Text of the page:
How Has COVID-19 Affected the College Search This Year?


Photo courtesy of Arielle Zane

Arielle Zane (‘21) poses in front of the University of Richmond where she will be attending in the fall.

Grace Lim, Life Editor

While the college search and application process is stressful as is, the pandemic has thrown the conventional college admissions process into disarray. The shutdown in early March of 2020 and into the following months meant that prospective students wouldn’t be able to attend in-person campus visits or information sessions. Students instead needed to turn to their own online research and resources to consider which schools to apply to.

According to Arielle Zane who committed to the University of Richmond (‘21), “I have always thought Richmond was amazing and I got to visit very early, but the restrictions on other visitations made my college list far narrower. I’m definitely fortunate to have gotten into a school I really loved, but I don’t know what I would’ve done if I didn’t get in since my list was so much smaller than it would have been.”

There has been a lot of anxiety surrounding finding the perfect school, especially with the changes to the college process this year. The increase of schools opting test-optional has surged the number of colleges that seniors are applying to, and in turn, affected the acceptance rates for many schools across the nation. According to The Washington Post, Columbia University saw a staggering 51 percent increase in applications which caused their acceptance rate to fall from 6.1 percent to merely 3.7 percent this year. The unpredictability of the pandemic and test-optional alternative has arguably made this year the most difficult college admissions cycle yet (The Washington Post).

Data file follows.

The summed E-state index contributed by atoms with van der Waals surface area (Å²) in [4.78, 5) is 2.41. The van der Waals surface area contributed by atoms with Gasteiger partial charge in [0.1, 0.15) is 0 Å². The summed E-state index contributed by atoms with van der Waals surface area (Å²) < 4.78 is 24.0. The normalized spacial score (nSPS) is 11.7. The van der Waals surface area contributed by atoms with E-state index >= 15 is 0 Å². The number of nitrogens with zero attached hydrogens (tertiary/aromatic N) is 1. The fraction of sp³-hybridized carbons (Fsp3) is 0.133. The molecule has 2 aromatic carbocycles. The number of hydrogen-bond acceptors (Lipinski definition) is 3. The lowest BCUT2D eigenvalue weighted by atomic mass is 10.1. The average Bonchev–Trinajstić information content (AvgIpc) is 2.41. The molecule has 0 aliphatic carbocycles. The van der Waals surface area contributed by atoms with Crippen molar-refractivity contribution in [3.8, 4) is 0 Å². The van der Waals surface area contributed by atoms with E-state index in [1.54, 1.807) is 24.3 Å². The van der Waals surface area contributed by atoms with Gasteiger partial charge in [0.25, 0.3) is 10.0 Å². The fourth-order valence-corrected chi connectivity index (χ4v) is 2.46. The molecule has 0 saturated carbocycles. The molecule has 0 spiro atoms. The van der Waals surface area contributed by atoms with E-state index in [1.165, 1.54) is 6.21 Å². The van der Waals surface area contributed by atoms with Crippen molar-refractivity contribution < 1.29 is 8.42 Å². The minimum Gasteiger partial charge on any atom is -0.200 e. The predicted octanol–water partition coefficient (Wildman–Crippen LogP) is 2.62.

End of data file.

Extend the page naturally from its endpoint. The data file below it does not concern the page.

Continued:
While the decision to apply test-optional may have been a difficult decision to make, it may have actually helped other students apply to a school that they loved without the prospect of sending in test scores in a typical year that would have deterred them. 

Daniel Pollack (‘21), who will be attending NYU Stern, reflects, “I think the opportunity to not send test scores or to send them with less influence on your acceptance into each school has really expanded my list of options. I definitely wouldn’t have applied to NYU if it wasn’t for the more test-blind approach this year.” 

College decisions have many seniors excited about their school, but many also received rejection letters that may have been disappointing. Taking some time to acknowledge how you feel and rewarding yourself credit for your successes is important. Through the uncertainty in the pandemic and college admissions process, finding some balance and enjoying the rest of this school year is key.